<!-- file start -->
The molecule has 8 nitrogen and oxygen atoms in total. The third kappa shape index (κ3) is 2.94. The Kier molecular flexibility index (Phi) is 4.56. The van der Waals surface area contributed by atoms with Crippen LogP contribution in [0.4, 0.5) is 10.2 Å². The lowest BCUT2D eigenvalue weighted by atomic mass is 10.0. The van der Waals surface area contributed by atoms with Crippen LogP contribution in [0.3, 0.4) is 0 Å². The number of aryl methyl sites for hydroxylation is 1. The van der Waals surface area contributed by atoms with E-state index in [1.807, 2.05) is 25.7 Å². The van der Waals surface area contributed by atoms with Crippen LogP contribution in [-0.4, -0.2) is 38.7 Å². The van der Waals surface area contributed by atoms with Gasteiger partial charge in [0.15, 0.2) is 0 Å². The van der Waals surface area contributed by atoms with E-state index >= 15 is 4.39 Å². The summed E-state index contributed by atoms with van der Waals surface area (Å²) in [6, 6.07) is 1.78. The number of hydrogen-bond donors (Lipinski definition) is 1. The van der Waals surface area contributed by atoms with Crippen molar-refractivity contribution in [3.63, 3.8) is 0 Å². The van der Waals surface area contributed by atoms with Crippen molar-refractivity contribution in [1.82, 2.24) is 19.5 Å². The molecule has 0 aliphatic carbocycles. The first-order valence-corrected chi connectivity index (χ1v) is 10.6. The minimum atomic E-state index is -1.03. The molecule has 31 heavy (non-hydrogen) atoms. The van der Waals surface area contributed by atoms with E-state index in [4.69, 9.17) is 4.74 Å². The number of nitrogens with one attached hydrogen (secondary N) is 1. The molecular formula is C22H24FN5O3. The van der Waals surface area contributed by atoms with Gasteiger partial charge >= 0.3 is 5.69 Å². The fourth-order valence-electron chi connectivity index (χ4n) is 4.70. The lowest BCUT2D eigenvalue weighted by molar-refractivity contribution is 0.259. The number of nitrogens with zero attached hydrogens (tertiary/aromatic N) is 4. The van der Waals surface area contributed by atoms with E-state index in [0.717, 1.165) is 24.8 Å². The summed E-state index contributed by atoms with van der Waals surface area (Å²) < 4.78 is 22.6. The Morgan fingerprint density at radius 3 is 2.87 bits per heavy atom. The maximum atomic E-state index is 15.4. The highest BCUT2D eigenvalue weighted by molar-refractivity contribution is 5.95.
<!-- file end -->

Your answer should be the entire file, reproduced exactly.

The molecule has 8 nitrogen and oxygen atoms in total. The third kappa shape index (κ3) is 2.94. The Kier molecular flexibility index (Phi) is 4.56. The van der Waals surface area contributed by atoms with Crippen LogP contribution in [0.4, 0.5) is 10.2 Å². The lowest BCUT2D eigenvalue weighted by atomic mass is 10.0. The van der Waals surface area contributed by atoms with Crippen LogP contribution in [0.3, 0.4) is 0 Å². The number of aryl methyl sites for hydroxylation is 1. The van der Waals surface area contributed by atoms with E-state index in [1.807, 2.05) is 25.7 Å². The van der Waals surface area contributed by atoms with Crippen LogP contribution in [-0.4, -0.2) is 38.7 Å². The van der Waals surface area contributed by atoms with Gasteiger partial charge in [0.15, 0.2) is 0 Å². The van der Waals surface area contributed by atoms with E-state index >= 15 is 4.39 Å². The summed E-state index contributed by atoms with van der Waals surface area (Å²) in [6, 6.07) is 1.78. The number of hydrogen-bond donors (Lipinski definition) is 1. The van der Waals surface area contributed by atoms with Crippen molar-refractivity contribution in [3.63, 3.8) is 0 Å². The van der Waals surface area contributed by atoms with Crippen molar-refractivity contribution in [1.82, 2.24) is 19.5 Å². The molecule has 0 aliphatic carbocycles. The first-order valence-corrected chi connectivity index (χ1v) is 10.6. The minimum atomic E-state index is -1.03. The molecule has 31 heavy (non-hydrogen) atoms. The van der Waals surface area contributed by atoms with E-state index in [4.69, 9.17) is 4.74 Å². The number of nitrogens with one attached hydrogen (secondary N) is 1. The molecular formula is C22H24FN5O3. The van der Waals surface area contributed by atoms with Gasteiger partial charge >= 0.3 is 5.69 Å². The fourth-order valence-electron chi connectivity index (χ4n) is 4.70. The lowest BCUT2D eigenvalue weighted by molar-refractivity contribution is 0.259. The number of nitrogens with zero attached hydrogens (tertiary/aromatic N) is 4. The van der Waals surface area contributed by atoms with E-state index in [0.717, 1.165) is 24.8 Å². The summed E-state index contributed by atoms with van der Waals surface area (Å²) < 4.78 is 22.6. The Morgan fingerprint density at radius 3 is 2.87 bits per heavy atom. The maximum atomic E-state index is 15.4. The highest BCUT2D eigenvalue weighted by molar-refractivity contribution is 5.95.